Identified activity gaps and opportunities
During the profile review consultation, feedback from both the survey and focus groups identified a lack of activities for younger children in the 5 to 10 years age group. The ABL partnership will consider what kind of activities might be delivered to fill this gap and meet the needs of younger children in the area.
The profile review consultation also highlighted a desire for the provision of a support group for parents with children with additional needs. This issue was identified in more than one of the focus groups and was also discussed in some of the one-to-one interviews with local parents.
At the request of Derby Adult Learning, the profile review focus groups explored whether there would be demand and interest in creative/arts activities in Allenton next summer. Reactions to this idea were positive, but the majority of people suggested that the activities should be for parents and children to do together and delivered as weekly sessions during the six week summer holiday. This would encourage shared learning and parent/child interaction, as well as alleviating school holiday boredom. Feedback suggests that these kind of activities would appeal more to younger children, so this could also be an opportunity to deliver an activity for the 5 to 10 year age group (along with their parents). The ABL partnership will take this forward and include the activity in the next Allenton Big Local plan.
The partnership will consider the key issues arising from the profile review consultation when they meet to discuss the activities and budget for the next plan.
Annual satisfaction survey results for 2018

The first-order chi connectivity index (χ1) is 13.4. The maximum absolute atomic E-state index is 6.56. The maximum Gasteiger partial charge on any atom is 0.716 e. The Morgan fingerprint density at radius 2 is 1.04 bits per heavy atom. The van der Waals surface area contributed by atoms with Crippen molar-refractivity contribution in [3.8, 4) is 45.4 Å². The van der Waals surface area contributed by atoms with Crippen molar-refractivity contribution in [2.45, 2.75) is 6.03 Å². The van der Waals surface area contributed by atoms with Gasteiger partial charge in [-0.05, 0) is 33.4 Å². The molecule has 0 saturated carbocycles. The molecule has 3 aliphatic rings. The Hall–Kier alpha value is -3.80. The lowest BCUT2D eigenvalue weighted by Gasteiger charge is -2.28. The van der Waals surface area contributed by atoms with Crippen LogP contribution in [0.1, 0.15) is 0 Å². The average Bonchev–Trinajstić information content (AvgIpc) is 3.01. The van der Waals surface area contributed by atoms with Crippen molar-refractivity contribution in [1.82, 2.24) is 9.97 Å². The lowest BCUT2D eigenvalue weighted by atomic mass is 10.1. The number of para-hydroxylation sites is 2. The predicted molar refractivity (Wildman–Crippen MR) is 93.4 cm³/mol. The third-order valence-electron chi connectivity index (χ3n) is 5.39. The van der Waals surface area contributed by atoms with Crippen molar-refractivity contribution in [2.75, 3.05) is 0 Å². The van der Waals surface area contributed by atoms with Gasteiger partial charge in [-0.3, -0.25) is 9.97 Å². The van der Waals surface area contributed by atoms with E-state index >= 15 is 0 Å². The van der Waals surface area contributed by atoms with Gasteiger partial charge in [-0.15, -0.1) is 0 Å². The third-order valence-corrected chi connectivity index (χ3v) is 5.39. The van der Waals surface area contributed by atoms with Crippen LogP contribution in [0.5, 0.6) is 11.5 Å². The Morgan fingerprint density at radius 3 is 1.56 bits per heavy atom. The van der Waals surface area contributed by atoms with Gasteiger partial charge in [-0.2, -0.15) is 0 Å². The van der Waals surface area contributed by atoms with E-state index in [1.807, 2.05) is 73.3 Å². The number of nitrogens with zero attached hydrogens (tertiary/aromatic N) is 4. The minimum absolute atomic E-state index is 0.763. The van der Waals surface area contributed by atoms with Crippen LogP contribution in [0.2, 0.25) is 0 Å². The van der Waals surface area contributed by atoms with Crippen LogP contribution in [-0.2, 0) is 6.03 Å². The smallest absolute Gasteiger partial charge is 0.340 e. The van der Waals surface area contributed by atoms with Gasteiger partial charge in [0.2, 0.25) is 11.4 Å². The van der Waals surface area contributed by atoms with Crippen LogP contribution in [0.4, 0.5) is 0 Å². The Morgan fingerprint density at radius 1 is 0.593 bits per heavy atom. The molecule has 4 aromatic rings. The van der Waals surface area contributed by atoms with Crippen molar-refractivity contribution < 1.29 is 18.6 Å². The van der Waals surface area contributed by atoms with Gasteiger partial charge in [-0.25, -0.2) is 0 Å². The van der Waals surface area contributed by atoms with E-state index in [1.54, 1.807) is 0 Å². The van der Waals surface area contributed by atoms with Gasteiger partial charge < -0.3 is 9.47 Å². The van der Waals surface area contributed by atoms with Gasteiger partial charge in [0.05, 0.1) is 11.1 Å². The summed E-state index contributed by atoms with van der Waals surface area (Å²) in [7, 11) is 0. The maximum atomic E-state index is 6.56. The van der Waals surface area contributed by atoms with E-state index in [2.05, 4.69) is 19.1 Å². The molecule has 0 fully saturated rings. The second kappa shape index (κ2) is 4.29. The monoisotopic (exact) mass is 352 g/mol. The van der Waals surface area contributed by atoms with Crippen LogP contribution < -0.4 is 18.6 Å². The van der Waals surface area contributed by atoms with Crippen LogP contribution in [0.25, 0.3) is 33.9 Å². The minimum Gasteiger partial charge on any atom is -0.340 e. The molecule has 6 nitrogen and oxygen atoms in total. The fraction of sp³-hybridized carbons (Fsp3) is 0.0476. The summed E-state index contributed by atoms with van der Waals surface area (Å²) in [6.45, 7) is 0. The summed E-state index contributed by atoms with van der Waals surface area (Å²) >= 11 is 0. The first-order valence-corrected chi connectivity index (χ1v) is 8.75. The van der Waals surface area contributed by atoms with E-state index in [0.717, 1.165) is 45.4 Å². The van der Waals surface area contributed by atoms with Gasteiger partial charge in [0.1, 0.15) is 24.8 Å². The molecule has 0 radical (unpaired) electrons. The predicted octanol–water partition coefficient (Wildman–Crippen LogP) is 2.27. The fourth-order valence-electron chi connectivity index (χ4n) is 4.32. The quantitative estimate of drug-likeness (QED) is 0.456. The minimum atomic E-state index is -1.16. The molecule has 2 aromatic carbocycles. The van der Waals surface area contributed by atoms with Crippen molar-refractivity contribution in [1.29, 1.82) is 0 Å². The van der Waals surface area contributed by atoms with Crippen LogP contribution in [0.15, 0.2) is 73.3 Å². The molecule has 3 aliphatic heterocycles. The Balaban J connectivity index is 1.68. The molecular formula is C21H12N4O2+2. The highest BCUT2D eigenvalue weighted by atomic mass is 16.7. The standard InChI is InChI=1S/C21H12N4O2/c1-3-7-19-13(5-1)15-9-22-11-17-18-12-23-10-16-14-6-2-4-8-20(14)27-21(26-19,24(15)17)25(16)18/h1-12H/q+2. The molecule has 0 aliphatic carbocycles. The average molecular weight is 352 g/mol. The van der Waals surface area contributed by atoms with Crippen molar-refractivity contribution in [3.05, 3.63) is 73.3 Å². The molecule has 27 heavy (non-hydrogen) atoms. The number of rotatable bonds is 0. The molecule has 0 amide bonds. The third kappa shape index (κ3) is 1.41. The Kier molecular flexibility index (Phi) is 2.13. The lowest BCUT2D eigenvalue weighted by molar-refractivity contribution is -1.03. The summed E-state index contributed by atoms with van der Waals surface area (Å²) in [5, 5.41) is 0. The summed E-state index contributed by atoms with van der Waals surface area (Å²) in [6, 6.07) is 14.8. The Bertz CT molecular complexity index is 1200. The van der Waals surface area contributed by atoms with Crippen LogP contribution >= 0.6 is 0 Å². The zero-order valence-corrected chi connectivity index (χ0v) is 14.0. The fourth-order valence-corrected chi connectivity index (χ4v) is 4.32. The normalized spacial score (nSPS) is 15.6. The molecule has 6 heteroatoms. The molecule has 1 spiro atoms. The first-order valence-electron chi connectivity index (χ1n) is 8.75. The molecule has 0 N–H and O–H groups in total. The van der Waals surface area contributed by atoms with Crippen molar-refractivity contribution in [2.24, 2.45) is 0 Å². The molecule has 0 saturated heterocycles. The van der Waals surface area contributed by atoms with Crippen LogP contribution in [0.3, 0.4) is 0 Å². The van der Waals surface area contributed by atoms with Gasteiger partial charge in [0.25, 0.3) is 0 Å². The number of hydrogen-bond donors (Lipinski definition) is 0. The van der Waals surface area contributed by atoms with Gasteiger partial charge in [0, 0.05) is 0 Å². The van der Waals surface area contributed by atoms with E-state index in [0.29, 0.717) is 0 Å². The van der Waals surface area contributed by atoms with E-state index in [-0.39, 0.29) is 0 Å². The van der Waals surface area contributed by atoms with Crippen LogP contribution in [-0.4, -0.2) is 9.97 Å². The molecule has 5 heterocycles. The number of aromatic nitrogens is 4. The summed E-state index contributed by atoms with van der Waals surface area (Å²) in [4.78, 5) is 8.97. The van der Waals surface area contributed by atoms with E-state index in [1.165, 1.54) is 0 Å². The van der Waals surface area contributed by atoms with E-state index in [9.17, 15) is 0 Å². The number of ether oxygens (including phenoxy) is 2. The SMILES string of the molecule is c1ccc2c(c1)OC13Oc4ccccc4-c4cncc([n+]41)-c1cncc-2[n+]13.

Finally, the survey carried out as part of the profile review included questions for the Annual Satisfaction survey, which Allenton Big Local has been running for the last four years.
The 2018 annual survey results are noticeably less positive than in 2017. In some part, the way in which the responses were collected will have affected the results. In 2017, the vast majority of the surveys were completed at the Christmas event at Allenton Market and, consequently, most of the respondents were adults aged between 30 and 45. The respondents were also at a community event at Christmas time, which may have positively influenced their frame of mind when answering questions about safety, happiness and community.
In 2018, we decided to run the survey online (and face-to-face in a neutral environment) to encourage a wider range of age groups to participate. This change will account for some aspects of the shift in perceptions but is likely to more accurately reflect public opinion. That is not to say that the previous year’s results aren’t useful or valid.
The changes in local perceptions also reflect a growing concern about safety and crime. A violent attack that took place in Allenton on 15 September 2018, for example, was reported in the local press about one week before the online survey was launched – and incidents like this are likely to affect how residents feel and influence their perceptions of the area.